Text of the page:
I’m polling social media this week to hear public relations and marketing professional’s best answers on, “How long should an online video be?”
There are a number of strategies public relations professionals and YouTubers use to lure in viewers to watch the entirety of their video. Whether they think the video should be 30 seconds or 60 seconds long is the question. Is over a minute too long? We want to hear from you this week!
Watch this video to learn how to participate in our discussion questions each week . .
This question is one of a series of debates in the media relations, crisis communications, public relations, and social media industries where you and your colleagues can share observations with each other. Yes, YOU are invited to share your bite size bits of best practices. Here is how:
Step 2: You will see a short video that poses a new question every Monday. You then post your best practices and observations on The BraudCast YouTube channel.
3: Once your opinion is shared, you can follow the discussion online so you can compare your best practices to those of your professional colleagues.
Step 4: Watch the Follow up Friday Video where you will see a short YouTube video outlining some of the most interesting observations. Yes…your comments may actually show up on our BraudCast video, bringing you world-wide fame, fortune, a big raise, glory, street parades, and more.
https://braudcommunications.com/wp-content/uploads/2016/12/Comment-here-BraudCast-.png800800gbraudhttps://braudcommunications.com/wp-content/uploads/2020/12/Logo-white-01-300x138.pnggbraud2017-01-02 15:07:582021-05-19 04:54:31How Long Should an Online Video Be?
Experts in crisis communication know social media in corporate communications is highly likely to lead to a crisis. I would say more brands are likely to be harmed than helped by a social media brand page.
Home Depot leaders acted swiftly to fire an outside agency and an employee who posted a picture on Twitter that depicted two black drummers and a third drummer with a monkey mask, with the tweet, “Which drummer is not like the others?”
Good job Home Depot for acting swiftly. Good job Home Depot for terminating the agency and personnel who clearly don’t understand the need to think before Tweeting.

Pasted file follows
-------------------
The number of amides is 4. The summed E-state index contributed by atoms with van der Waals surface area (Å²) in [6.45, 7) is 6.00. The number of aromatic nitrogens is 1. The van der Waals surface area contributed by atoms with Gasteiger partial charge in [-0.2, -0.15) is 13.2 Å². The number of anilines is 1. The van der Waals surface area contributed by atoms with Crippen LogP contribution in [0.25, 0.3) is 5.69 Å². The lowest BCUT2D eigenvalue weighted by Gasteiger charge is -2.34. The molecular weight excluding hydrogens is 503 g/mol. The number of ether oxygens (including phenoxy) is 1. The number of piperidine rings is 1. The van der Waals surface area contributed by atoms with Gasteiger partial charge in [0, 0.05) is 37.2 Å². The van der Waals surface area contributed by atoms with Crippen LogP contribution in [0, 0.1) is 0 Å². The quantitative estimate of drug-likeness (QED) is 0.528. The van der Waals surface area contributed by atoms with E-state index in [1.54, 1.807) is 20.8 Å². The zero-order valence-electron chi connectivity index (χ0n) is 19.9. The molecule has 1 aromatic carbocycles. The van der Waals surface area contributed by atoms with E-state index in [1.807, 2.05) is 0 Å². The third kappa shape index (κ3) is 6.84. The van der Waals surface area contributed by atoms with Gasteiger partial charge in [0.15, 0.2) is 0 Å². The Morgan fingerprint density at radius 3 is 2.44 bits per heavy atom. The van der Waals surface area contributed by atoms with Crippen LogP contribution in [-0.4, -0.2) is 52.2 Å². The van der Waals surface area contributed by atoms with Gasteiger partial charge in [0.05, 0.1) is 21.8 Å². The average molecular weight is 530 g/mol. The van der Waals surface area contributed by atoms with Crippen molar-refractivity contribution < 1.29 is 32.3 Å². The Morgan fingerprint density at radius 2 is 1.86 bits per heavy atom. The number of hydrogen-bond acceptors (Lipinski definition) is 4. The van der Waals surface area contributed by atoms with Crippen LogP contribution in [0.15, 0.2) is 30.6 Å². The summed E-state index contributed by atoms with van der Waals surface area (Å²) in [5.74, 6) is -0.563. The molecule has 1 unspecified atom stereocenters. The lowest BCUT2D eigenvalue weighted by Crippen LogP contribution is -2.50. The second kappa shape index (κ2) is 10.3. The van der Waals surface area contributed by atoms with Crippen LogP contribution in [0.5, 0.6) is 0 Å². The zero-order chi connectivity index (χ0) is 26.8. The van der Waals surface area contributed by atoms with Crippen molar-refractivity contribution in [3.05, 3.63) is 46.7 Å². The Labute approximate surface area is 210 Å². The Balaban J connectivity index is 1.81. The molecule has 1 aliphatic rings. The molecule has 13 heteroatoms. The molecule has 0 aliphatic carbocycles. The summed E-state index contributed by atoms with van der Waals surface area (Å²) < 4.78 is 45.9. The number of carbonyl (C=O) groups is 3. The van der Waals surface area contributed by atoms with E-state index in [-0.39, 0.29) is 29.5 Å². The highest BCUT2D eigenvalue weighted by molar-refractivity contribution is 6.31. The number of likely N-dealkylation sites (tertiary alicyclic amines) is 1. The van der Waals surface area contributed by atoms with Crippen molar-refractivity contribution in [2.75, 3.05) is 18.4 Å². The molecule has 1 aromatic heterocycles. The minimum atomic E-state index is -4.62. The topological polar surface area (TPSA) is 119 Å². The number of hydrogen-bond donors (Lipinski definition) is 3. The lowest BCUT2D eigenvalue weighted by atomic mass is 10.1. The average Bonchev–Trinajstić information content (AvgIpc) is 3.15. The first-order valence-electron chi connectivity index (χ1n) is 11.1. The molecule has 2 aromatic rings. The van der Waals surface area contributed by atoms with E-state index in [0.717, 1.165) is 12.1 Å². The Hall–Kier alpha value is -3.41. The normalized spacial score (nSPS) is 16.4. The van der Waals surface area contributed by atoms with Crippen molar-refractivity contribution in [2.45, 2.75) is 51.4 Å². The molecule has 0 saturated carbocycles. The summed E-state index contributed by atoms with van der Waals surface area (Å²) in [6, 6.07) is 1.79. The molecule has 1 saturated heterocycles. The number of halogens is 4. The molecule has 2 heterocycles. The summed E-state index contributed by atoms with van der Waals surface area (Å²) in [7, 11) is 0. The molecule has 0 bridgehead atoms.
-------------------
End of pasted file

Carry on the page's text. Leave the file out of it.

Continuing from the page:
Immediately there were cries of racism. The drummers were beating on Home Depot plastic buckets and sitting in front of a promotional banner for Home Depot’s sponsorship of College Game Day.
To their credit, Home Depot used the same offending brand Twitter page to post an apology that said, “We have zero tolerance for anything so stupid and offensive. Deeply sorry. We terminated agency and individual who posted it.”
I love that in a world where lawyers don’t let public relations employees say “sorry,” that Home Depot uses the word “sorry.” I love that they use the word “stupid.” The tweet apology is well written and conveys the anger the company feels toward the offending agency and employee.
Home Depot uses a Facebook and YouTube brand page, but nothing is posted there relating to the Tweet. The Home Depot home page and Media Center also have no news releases or apologies.
From a crisis communication perspective, in this case I think I agree with the Home Depot public relations and crisis communication strategy to confine the crisis to only the offending branch of social media and not bring it over to Facebook or YouTube. However, now that the story is making headlines in newspapers and morning television, I think an apology in the corporate Media Center newsroom on their primary website would be in order. In fact, I would have put up a news release apology in the corporate site newsroom within minutes of issuing the apology tweet. By the way, in the crisis communication plan system that I suggest you have, such an apology would be pre-written and pre-approved on a clear sunny day… written months ago and waiting in the addendum of your crisis communication plan.
In a crisis, it is important to tell the story from your perspective and to own the search engine optimization (SEO) for your brand and your story. Posting in your corporate newsroom helps with this. Failure to do so sends anyone searching for information to other pontifications, reports and blogs… like this one.
What should you do in your brand?
1) Review your social media policy and make it tough. The social media policies that we write at Braud Communications on behalf of our clients are brutally tough.
2) Terminate those who post recklessly.
3) Pre-determine whether a social media crisis requires response on all social media channels or only the offending channel.
4) Pre-determine if your home page newsroom will be used for an apology. I think it should be used.
5) Consider establishing a rule that two to three internal eyes need to review every social media post before anyone hits send. Make sure those 2 to 3 people represent the cultural and age diversity of your audience. In the case of Home Depot, it was clear that the age or cultural background of the person who posted this tweet was such that it likely never crossed their mind that this tweet might be considered racist.
https://braudcommunications.com/wp-content/uploads/2020/12/Logo-white-01-300x138.png00gbraudhttps://braudcommunications.com/wp-content/uploads/2020/12/Logo-white-01-300x138.pnggbraud2013-11-08 09:33:292021-05-20 23:52:34Experts in Crisis Communication Agree: Home Depot Tweet Gone Wrong: 5 Things Your Public Relations Team Should Do Right Now